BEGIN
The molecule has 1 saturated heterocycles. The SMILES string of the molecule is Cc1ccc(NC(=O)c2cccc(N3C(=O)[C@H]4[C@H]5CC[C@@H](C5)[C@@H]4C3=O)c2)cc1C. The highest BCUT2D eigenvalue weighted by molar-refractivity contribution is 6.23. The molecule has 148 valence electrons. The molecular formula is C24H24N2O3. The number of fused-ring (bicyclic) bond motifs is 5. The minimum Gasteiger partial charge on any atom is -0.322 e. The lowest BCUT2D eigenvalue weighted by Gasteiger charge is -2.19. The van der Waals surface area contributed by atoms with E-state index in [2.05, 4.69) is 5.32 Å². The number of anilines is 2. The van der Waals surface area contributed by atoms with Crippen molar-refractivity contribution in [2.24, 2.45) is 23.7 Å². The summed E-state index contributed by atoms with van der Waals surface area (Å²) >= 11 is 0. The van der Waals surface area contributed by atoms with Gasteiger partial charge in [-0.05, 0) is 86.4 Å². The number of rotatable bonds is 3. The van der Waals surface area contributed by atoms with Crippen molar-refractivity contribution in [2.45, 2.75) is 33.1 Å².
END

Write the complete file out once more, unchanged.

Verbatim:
The molecule has 1 saturated heterocycles. The SMILES string of the molecule is Cc1ccc(NC(=O)c2cccc(N3C(=O)[C@H]4[C@H]5CC[C@@H](C5)[C@@H]4C3=O)c2)cc1C. The highest BCUT2D eigenvalue weighted by molar-refractivity contribution is 6.23. The molecule has 148 valence electrons. The molecular formula is C24H24N2O3. The number of fused-ring (bicyclic) bond motifs is 5. The minimum Gasteiger partial charge on any atom is -0.322 e. The lowest BCUT2D eigenvalue weighted by Gasteiger charge is -2.19. The van der Waals surface area contributed by atoms with E-state index in [2.05, 4.69) is 5.32 Å². The number of anilines is 2. The van der Waals surface area contributed by atoms with Crippen molar-refractivity contribution in [2.24, 2.45) is 23.7 Å². The summed E-state index contributed by atoms with van der Waals surface area (Å²) >= 11 is 0. The van der Waals surface area contributed by atoms with Gasteiger partial charge in [-0.05, 0) is 86.4 Å². The number of rotatable bonds is 3. The van der Waals surface area contributed by atoms with Crippen molar-refractivity contribution in [2.45, 2.75) is 33.1 Å².